No, Samsung is not collecting your ROM'd phones.
Samsung's recall of the Note 7 means two things — lots of people curious about whether their phone might be next, and lots of misinformation about how Samsung is handling the recall. We've seen reports claiming Samsung will send kill signals to phones, claims that Samsung has been monitoring existing Note 7 users, and now claims that Samsung is pulling phones running Note 7 software.
The one thing all of these stories have in common is that they aren't at all true, but that last one is what happens when you don't fully understand how rooting and romming works.
The Samsung Galaxy Note 7 was running some interesting software that isn't available to all other Samsung phones. As a result, some of the more clever Samsung users out there have flashed modified versions of the Note 7 software to other phones. Samsung doesn't know (or care) about the difference between a real Note 7 and a phone running Note 7 software, which means when Samsung pushes a recall notification to all active Note 7 phones reminding them of the need to submit the phone for a recall everything gets it. One of those people, a Redditor with a Note 4 running Note 7 software, got that message and shared it. What happened next on tech blogs eager to write anything new about the Note 7 will surprise no one.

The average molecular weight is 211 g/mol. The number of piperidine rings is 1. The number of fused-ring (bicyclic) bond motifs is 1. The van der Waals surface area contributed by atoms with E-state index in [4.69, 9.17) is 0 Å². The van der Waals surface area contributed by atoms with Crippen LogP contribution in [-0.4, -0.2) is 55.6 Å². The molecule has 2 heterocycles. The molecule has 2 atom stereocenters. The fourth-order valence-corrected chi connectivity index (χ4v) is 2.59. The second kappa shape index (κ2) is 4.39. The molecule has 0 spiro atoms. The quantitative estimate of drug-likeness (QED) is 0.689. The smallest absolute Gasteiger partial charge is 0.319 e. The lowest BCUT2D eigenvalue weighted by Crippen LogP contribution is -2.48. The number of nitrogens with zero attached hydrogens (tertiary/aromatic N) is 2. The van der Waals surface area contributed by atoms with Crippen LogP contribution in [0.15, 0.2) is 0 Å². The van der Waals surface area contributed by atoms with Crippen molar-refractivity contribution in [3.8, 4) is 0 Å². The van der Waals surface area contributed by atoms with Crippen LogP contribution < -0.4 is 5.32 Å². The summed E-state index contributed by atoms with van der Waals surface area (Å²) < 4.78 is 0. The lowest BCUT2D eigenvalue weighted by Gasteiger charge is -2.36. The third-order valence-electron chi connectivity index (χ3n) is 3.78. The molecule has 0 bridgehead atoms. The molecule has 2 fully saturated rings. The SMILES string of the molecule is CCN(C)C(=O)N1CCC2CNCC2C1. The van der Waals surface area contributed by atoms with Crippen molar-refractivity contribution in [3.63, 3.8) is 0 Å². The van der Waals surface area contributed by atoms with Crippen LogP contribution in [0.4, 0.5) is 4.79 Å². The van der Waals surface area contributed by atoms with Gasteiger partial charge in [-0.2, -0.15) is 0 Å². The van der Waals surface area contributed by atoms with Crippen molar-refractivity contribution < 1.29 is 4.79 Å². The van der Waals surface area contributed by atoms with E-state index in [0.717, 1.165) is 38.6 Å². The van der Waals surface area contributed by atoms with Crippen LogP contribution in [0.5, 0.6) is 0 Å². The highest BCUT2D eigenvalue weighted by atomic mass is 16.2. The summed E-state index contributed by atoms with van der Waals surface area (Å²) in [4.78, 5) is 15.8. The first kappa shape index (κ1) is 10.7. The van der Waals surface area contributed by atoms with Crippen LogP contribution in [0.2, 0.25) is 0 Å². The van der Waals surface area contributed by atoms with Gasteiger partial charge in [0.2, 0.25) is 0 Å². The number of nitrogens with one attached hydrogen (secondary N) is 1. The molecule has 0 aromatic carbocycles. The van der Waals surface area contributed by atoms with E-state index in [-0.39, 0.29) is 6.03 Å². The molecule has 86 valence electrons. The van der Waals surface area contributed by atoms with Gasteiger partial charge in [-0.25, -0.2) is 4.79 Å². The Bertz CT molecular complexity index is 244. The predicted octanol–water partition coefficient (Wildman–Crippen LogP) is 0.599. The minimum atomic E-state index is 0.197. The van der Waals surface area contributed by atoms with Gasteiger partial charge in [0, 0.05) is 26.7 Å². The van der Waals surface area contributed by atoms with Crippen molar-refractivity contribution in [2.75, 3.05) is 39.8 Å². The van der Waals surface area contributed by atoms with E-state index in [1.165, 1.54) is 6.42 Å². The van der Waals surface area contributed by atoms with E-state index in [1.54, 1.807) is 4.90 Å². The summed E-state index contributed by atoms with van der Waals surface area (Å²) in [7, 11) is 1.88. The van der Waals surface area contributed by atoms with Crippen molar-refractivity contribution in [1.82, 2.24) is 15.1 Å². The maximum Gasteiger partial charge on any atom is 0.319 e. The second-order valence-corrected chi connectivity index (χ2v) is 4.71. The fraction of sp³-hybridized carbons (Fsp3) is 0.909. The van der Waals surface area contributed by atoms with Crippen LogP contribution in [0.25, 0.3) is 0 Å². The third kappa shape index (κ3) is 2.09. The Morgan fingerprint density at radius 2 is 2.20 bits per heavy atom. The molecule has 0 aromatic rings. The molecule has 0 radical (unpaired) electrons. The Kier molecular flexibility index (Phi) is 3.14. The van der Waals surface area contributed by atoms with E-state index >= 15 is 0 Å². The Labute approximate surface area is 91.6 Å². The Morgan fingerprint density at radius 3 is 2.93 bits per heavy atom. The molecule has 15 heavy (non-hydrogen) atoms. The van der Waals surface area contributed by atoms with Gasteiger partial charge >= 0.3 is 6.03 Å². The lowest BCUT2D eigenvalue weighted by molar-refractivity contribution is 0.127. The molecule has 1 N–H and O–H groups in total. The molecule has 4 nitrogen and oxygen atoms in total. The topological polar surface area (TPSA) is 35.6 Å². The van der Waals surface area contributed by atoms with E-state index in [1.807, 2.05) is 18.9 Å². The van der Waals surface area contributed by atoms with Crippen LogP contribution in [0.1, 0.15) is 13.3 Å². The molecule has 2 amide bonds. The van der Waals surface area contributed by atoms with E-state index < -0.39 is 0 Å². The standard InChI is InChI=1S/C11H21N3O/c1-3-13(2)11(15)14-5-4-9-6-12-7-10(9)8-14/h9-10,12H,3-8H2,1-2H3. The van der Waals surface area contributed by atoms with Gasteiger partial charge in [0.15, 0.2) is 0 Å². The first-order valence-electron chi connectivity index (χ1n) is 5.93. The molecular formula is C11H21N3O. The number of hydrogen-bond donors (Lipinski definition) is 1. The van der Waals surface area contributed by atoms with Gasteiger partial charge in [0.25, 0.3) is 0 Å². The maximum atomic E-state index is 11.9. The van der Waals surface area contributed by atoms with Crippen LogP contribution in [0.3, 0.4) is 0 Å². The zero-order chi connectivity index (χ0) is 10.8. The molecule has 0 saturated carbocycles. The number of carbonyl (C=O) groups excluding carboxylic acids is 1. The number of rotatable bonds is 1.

Is this a reason to panic? Of course not. If you are smart enough to root and flash Note 7 software to your Note 4, you're more than smart enough to know Samsung's recall notification doesn't apply to you. Samsung isn't sending updates to disable your phone, and there is no massive surge in people sending in Samsung phones that aren't the Note 7 for a recall because they're running Note 7 software.
If you'd like to explore applying Note 7 software to something that isn't a Note 7, you should start with our guide to rooting your Android phone and learn from there!